On August 23, 2023, the U.S. Securities and Exchange Commission (SEC or Commission), in a 3-2 split along party lines, adopted amendments (the Amendments) to Rule 15b9-1 under the Securities Exchange Act of 1934 (Exchange Act) that substantially narrow an exemption for broker-dealers from the requirement to become a member of the Financial Industry Regulatory Authority (FINRA).1 Under the Amendments’ narrower exemption, nearly all broker-dealers that engage in securities transactions over the counter (OTC) will now be subject to oversight by FINRA, the primary regulator of the OTC markets for securities and currently the only registered national securities association.
The SEC estimates the Amendments will affect approximately 64 broker-dealers that are not currently FINRA members but routinely transact in the OTC securities market.2 These firms will need to become FINRA members through its new membership application process and comply with all applicable FINRA rules based on their business. Additionally, such firms will become newly subject to reporting obligations for trading in U.S. Treasury securities and other fixed-income securities subject to reporting to FINRA’s Trade Reporting and Compliance Engine (TRACE).3 In FINRA’s comment letter on the rulemaking, it stated that given the types of proprietary trading firms that will need to join as a result of the Rule 15b9-1 amendments, FINRA intends to implement an expedited membership application process for such firms to process their applications within 60 days.
Even more market participants may soon be required to become FINRA members if the SEC also adopts a related March 2022 proposal to significantly expand the scope of firms that must register as dealers (the Dealer-Trader Proposal).4 The SEC’s office of Information and Regulatory Affairs indicated in June that the agency may take final action to adopt that rulemaking as soon as October 2023.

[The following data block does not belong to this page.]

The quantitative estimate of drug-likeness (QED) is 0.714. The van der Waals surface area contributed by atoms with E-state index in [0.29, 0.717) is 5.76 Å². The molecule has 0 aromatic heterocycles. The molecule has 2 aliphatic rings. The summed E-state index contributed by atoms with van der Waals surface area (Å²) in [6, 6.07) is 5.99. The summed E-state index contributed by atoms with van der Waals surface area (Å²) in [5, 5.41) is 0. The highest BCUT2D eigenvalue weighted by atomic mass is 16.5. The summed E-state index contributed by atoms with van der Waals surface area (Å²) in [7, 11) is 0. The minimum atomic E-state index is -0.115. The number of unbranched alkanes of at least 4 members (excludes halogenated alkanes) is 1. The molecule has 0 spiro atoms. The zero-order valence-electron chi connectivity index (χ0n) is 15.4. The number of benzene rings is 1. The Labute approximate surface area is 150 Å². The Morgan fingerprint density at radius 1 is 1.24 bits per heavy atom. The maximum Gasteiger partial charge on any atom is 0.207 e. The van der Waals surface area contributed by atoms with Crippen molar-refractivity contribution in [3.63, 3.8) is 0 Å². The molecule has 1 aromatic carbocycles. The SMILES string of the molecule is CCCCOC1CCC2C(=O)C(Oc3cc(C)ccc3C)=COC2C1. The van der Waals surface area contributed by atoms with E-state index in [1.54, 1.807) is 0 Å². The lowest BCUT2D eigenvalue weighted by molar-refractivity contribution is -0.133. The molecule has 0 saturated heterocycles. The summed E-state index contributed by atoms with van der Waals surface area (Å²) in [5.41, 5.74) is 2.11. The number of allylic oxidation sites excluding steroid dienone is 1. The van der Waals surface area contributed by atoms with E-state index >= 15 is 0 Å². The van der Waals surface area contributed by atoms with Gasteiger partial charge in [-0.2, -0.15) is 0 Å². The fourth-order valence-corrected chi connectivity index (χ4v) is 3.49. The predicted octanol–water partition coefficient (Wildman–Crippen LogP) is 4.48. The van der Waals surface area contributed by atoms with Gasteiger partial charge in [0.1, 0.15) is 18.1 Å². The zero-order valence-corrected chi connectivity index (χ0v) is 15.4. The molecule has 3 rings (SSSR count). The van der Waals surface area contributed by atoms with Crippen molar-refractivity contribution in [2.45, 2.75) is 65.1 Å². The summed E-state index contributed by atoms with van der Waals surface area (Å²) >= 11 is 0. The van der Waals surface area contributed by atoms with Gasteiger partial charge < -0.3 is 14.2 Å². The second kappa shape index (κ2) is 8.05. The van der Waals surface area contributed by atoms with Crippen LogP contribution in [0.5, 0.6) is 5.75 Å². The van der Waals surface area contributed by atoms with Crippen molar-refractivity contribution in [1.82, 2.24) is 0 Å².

Section 15(b)(8) of the Exchange Act requires a broker-dealer to register with a national securities association (i.e., FINRA) unless it effects transactions solely on a national securities exchange of which it is a member.5 Exchange Act Rule 15b9-1 provides an exemption to certain proprietary trading dealers that effect securities transactions other than on an exchange where they are members. Under the current rule, broker-dealers are exempted from FINRA membership if they (1) are a member of a national securities exchange, (2) do not carry customer accounts, and (3) derive an annual gross income of $1,000 or less from securities transactions that are not effected on the national securities exchange of which they are a member (the de minimis allowance).6 Because the de minimis allowance excludes all income derived from a broker-dealer’s proprietary transactions conducted with or through another registered broker-dealer, broker-dealers could effectively engage in an unlimited number of proprietary transactions OTC without being a FINRA member, provided that the broker-dealer was an exchange member, did not carry customer accounts, and effected its OTC trades with or through another broker-dealer.
Amendments to Rule 15b9-1
The Amendments eliminate the de minimis allowance and establish a more narrow exemption from Section 15(b)(8). Specifically, the Amendments will require a broker-dealer to join FINRA if it effects securities transactions other than on an exchange of which it is a member unless it
- is a member of a national securities exchange
- carries no customer accounts
- limits its OTC trading to transactions that are solely for the purpose of
- routing orders by an exchange of which the broker or dealer is a member to comply with Rule 611 of Regulation NMS or the Options Order Protection and Locked/Crossed Market Plan (Options Linkage Plan) or
- executing the stock leg of a stock-option order7
Under the Amendments, the only purpose for which a broker-dealer relying on the exemption could transact OTC would be to prevent trade-throughs or for the purpose of hedging an options transaction through the use of a stock-option order.8 Notably, broker-dealers relying on the exemption for routing to avoid trade-throughs will be required under the Amendments to use the exchange’s affiliated routing broker-dealer rather than a broker-dealer of their choosing.
The Amendments will become effective 60 days after the date of publication of the adopting release in the Federal Register. The compliance date will be 365 days from the date of publication of the adopting release in the Federal Register, meaning that firms affected by the final rules must become FINRA members within one year of the final rules’ being published in the Federal Register.
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